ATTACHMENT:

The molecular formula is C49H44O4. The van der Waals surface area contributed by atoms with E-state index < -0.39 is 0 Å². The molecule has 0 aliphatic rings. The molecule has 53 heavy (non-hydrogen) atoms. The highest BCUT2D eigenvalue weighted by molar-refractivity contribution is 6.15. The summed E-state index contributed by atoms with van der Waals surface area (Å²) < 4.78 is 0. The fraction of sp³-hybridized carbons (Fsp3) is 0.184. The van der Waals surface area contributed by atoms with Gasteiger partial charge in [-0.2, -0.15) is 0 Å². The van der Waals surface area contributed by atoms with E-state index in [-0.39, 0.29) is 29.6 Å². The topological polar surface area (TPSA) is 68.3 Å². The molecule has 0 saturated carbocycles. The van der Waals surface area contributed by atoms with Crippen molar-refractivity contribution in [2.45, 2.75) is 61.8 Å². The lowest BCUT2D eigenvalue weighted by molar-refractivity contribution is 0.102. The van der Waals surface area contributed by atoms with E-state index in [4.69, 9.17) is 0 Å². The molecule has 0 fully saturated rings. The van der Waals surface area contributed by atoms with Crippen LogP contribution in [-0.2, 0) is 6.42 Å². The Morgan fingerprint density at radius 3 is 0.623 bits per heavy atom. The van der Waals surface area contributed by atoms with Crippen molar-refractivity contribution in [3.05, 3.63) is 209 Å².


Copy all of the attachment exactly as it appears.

The molecular formula is C49H44O4. The van der Waals surface area contributed by atoms with E-state index < -0.39 is 0 Å². The molecule has 0 aliphatic rings. The molecule has 53 heavy (non-hydrogen) atoms. The highest BCUT2D eigenvalue weighted by molar-refractivity contribution is 6.15. The summed E-state index contributed by atoms with van der Waals surface area (Å²) < 4.78 is 0. The fraction of sp³-hybridized carbons (Fsp3) is 0.184. The van der Waals surface area contributed by atoms with Gasteiger partial charge in [-0.2, -0.15) is 0 Å². The van der Waals surface area contributed by atoms with E-state index in [-0.39, 0.29) is 29.6 Å². The topological polar surface area (TPSA) is 68.3 Å². The molecule has 0 saturated carbocycles. The van der Waals surface area contributed by atoms with Crippen molar-refractivity contribution in [2.45, 2.75) is 61.8 Å². The lowest BCUT2D eigenvalue weighted by molar-refractivity contribution is 0.102. The van der Waals surface area contributed by atoms with E-state index in [4.69, 9.17) is 0 Å². The molecule has 0 fully saturated rings. The van der Waals surface area contributed by atoms with Crippen LogP contribution in [-0.2, 0) is 6.42 Å². The Morgan fingerprint density at radius 3 is 0.623 bits per heavy atom. The van der Waals surface area contributed by atoms with Crippen molar-refractivity contribution in [3.05, 3.63) is 209 Å².